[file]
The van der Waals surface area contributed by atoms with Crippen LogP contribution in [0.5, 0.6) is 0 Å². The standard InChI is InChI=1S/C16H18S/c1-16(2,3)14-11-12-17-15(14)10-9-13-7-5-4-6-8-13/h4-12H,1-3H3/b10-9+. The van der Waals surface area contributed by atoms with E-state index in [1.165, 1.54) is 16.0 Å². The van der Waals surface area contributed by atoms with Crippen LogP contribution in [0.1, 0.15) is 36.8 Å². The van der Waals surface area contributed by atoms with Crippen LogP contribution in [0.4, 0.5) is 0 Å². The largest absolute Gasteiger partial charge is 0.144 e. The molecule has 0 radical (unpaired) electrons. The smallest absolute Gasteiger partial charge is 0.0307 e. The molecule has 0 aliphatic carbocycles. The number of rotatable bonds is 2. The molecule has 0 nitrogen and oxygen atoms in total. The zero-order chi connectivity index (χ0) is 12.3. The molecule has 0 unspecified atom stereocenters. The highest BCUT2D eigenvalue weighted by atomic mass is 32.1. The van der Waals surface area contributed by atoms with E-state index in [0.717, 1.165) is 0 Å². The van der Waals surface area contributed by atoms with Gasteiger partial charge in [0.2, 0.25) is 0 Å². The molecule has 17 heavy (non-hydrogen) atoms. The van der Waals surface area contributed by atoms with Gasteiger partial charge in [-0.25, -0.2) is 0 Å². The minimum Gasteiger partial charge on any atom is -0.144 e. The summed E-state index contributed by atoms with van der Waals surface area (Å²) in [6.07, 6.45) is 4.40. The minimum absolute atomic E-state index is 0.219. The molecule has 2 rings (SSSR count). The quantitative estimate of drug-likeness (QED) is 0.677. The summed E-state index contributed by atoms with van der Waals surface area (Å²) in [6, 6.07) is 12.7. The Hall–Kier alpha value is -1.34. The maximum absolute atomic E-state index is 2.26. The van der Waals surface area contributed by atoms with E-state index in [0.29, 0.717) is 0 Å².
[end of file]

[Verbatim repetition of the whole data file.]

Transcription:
The van der Waals surface area contributed by atoms with Crippen LogP contribution in [0.5, 0.6) is 0 Å². The standard InChI is InChI=1S/C16H18S/c1-16(2,3)14-11-12-17-15(14)10-9-13-7-5-4-6-8-13/h4-12H,1-3H3/b10-9+. The van der Waals surface area contributed by atoms with E-state index in [1.165, 1.54) is 16.0 Å². The van der Waals surface area contributed by atoms with Crippen LogP contribution in [0.1, 0.15) is 36.8 Å². The van der Waals surface area contributed by atoms with Crippen LogP contribution in [0.4, 0.5) is 0 Å². The largest absolute Gasteiger partial charge is 0.144 e. The molecule has 0 radical (unpaired) electrons. The smallest absolute Gasteiger partial charge is 0.0307 e. The molecule has 0 aliphatic carbocycles. The number of rotatable bonds is 2. The molecule has 0 nitrogen and oxygen atoms in total. The zero-order chi connectivity index (χ0) is 12.3. The molecule has 0 unspecified atom stereocenters. The highest BCUT2D eigenvalue weighted by atomic mass is 32.1. The van der Waals surface area contributed by atoms with E-state index in [0.717, 1.165) is 0 Å². The van der Waals surface area contributed by atoms with Gasteiger partial charge in [0.2, 0.25) is 0 Å². The molecule has 17 heavy (non-hydrogen) atoms. The van der Waals surface area contributed by atoms with Gasteiger partial charge in [-0.25, -0.2) is 0 Å². The minimum Gasteiger partial charge on any atom is -0.144 e. The summed E-state index contributed by atoms with van der Waals surface area (Å²) in [6.07, 6.45) is 4.40. The minimum absolute atomic E-state index is 0.219. The molecule has 2 rings (SSSR count). The quantitative estimate of drug-likeness (QED) is 0.677. The summed E-state index contributed by atoms with van der Waals surface area (Å²) in [6, 6.07) is 12.7. The Hall–Kier alpha value is -1.34. The maximum absolute atomic E-state index is 2.26. The van der Waals surface area contributed by atoms with E-state index in [0.29, 0.717) is 0 Å².